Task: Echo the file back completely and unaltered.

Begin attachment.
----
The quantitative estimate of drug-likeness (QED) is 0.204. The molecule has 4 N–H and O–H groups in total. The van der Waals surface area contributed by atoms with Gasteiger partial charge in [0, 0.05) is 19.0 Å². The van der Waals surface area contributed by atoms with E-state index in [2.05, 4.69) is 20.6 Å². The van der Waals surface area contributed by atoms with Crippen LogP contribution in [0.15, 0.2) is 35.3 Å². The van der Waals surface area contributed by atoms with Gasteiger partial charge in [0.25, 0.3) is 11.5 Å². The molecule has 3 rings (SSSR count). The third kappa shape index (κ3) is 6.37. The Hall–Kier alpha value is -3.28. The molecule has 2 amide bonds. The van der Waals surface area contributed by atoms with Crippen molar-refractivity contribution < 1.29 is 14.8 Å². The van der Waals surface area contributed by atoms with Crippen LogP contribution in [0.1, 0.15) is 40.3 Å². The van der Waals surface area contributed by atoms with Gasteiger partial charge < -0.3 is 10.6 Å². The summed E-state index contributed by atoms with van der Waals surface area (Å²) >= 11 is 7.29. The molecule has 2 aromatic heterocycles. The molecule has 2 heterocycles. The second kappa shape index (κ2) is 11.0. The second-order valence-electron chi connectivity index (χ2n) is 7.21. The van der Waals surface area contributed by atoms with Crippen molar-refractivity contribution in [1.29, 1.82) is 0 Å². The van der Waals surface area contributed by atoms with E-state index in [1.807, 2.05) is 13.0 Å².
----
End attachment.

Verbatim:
The quantitative estimate of drug-likeness (QED) is 0.204. The molecule has 4 N–H and O–H groups in total. The van der Waals surface area contributed by atoms with Gasteiger partial charge in [0, 0.05) is 19.0 Å². The van der Waals surface area contributed by atoms with E-state index in [2.05, 4.69) is 20.6 Å². The van der Waals surface area contributed by atoms with Crippen LogP contribution in [0.15, 0.2) is 35.3 Å². The van der Waals surface area contributed by atoms with Gasteiger partial charge in [0.25, 0.3) is 11.5 Å². The molecule has 3 rings (SSSR count). The third kappa shape index (κ3) is 6.37. The Hall–Kier alpha value is -3.28. The molecule has 2 amide bonds. The van der Waals surface area contributed by atoms with Crippen molar-refractivity contribution < 1.29 is 14.8 Å². The van der Waals surface area contributed by atoms with Crippen LogP contribution in [0.1, 0.15) is 40.3 Å². The van der Waals surface area contributed by atoms with Gasteiger partial charge < -0.3 is 10.6 Å². The summed E-state index contributed by atoms with van der Waals surface area (Å²) >= 11 is 7.29. The molecule has 2 aromatic heterocycles. The molecule has 2 heterocycles. The second kappa shape index (κ2) is 11.0. The second-order valence-electron chi connectivity index (χ2n) is 7.21. The van der Waals surface area contributed by atoms with Crippen molar-refractivity contribution in [1.29, 1.82) is 0 Å². The van der Waals surface area contributed by atoms with E-state index in [1.807, 2.05) is 13.0 Å².